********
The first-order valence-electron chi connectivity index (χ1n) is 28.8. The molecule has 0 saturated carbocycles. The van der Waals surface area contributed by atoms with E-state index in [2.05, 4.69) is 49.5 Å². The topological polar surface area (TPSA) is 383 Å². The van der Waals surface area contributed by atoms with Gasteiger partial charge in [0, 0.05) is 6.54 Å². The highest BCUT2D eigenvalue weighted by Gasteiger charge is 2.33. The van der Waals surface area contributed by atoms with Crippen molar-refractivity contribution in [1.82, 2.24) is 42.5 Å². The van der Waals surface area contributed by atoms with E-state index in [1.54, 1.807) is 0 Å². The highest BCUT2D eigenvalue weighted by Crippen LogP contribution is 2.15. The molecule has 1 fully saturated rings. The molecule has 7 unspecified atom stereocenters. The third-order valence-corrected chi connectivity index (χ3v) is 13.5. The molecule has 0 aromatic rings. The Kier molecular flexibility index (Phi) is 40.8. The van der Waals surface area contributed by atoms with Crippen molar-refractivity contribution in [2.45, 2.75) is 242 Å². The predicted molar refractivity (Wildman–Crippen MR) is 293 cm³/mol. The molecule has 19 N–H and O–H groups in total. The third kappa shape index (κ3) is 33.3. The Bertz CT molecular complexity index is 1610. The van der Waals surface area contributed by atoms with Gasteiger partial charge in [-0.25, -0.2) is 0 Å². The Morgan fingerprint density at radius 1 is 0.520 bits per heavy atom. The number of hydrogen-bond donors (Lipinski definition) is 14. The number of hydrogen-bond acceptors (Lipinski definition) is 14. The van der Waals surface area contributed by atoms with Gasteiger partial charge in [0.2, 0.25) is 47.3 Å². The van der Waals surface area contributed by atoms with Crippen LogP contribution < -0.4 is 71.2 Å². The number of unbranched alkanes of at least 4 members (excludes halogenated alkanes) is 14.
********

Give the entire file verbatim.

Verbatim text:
The first-order valence-electron chi connectivity index (χ1n) is 28.8. The molecule has 0 saturated carbocycles. The van der Waals surface area contributed by atoms with E-state index in [2.05, 4.69) is 49.5 Å². The topological polar surface area (TPSA) is 383 Å². The van der Waals surface area contributed by atoms with Gasteiger partial charge in [0, 0.05) is 6.54 Å². The highest BCUT2D eigenvalue weighted by Gasteiger charge is 2.33. The van der Waals surface area contributed by atoms with Crippen molar-refractivity contribution in [1.82, 2.24) is 42.5 Å². The van der Waals surface area contributed by atoms with E-state index in [1.54, 1.807) is 0 Å². The highest BCUT2D eigenvalue weighted by Crippen LogP contribution is 2.15. The molecule has 1 fully saturated rings. The molecule has 7 unspecified atom stereocenters. The third-order valence-corrected chi connectivity index (χ3v) is 13.5. The molecule has 0 aromatic rings. The Kier molecular flexibility index (Phi) is 40.8. The van der Waals surface area contributed by atoms with Crippen molar-refractivity contribution in [2.45, 2.75) is 242 Å². The predicted molar refractivity (Wildman–Crippen MR) is 293 cm³/mol. The molecule has 19 N–H and O–H groups in total. The third kappa shape index (κ3) is 33.3. The Bertz CT molecular complexity index is 1610. The van der Waals surface area contributed by atoms with Gasteiger partial charge in [-0.25, -0.2) is 0 Å². The Morgan fingerprint density at radius 1 is 0.520 bits per heavy atom. The number of hydrogen-bond donors (Lipinski definition) is 14. The number of hydrogen-bond acceptors (Lipinski definition) is 14. The van der Waals surface area contributed by atoms with Gasteiger partial charge in [0.2, 0.25) is 47.3 Å². The van der Waals surface area contributed by atoms with Crippen LogP contribution < -0.4 is 71.2 Å². The number of unbranched alkanes of at least 4 members (excludes halogenated alkanes) is 14.